Today I am having another long run. Well, I have the time and there is a lovely river nearby. Along my path I come across several families and dog walkers, out embracing the sunshine. People are on bikes, children are seeing grass snakes for the first time and fathers are lifting up their children high in the sky. It is a beautiful sight. This is life as it should be, I think to myself.
One of my closest friends from LCC flew back to Singapore last week. She just messaged to say she was out of her two week quarantine, in which the government paid for her to stay in a top hotel. I don’t know if that’s creepy or sweet, but she had a great time!
The news this evening – the leader of our own government has been admitted to hospital. I don’t think the nation has much sympathy for Boris in this situation, as many blame him for not enforcing a lockdown sooner. Yet, I imagine for a moment if he were to pass away. The kind of worry this would bring. He is still the leader of our nation. He is the one who decides how we navigate through this yet.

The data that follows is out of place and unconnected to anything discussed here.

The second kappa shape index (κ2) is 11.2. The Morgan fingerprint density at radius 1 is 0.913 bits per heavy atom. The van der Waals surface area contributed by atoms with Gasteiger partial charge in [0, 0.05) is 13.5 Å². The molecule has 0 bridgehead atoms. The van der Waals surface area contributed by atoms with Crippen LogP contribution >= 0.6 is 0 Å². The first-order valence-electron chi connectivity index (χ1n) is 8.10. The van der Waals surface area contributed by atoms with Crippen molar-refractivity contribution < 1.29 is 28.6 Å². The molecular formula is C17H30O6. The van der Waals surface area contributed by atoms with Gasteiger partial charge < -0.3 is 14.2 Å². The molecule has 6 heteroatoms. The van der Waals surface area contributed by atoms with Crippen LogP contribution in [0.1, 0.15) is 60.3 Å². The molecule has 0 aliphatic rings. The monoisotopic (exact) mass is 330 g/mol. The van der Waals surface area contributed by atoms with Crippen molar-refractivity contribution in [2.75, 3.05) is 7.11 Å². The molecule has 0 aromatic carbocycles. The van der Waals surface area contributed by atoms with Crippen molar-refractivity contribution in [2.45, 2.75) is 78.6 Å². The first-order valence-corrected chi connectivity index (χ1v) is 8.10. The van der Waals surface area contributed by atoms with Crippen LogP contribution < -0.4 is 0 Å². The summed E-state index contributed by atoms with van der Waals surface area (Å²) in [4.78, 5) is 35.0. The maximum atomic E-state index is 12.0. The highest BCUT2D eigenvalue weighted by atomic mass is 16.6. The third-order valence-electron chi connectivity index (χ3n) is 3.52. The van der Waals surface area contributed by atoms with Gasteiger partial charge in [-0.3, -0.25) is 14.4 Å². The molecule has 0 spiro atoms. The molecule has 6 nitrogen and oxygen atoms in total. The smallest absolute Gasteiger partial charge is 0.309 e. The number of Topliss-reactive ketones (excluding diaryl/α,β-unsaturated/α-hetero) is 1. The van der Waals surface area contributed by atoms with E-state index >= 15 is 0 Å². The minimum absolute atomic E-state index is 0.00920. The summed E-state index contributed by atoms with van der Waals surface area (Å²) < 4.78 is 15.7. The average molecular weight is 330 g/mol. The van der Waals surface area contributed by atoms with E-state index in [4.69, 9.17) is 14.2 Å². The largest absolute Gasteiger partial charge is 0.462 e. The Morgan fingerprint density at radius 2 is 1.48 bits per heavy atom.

Concern among friends who work for the NHS is growing. I think they expected to have tests and masks by now, but no. For most people, we are just sitting out the storm and enjoying an early summer holiday. Today, it was 24 degrees in my back garden. For NHS staff, now referred to mostly in the media as ‘the front line’, every day brings the threat of coming into contact with someone who has Covid-19, and not being properly protected.
A friend who is a psychiatrist arrives at our door delivering something to my flatmate. She says they are being scorned by other doctors and nurses because they have been given stricter measures by their governing body. You get the impression others think they had the same luxury.
Today, I decided is an indoors day. I glance out the window. The young couple from a few doors up are stood in front of their cars, each looking as dumbfounded as the other. He is holding jump leads in one hand, an instruction manual in the other and she is on the phone, listening to instructions. I look out again a couple of hours later; they seem to be finishing up. This is today’s entertainment.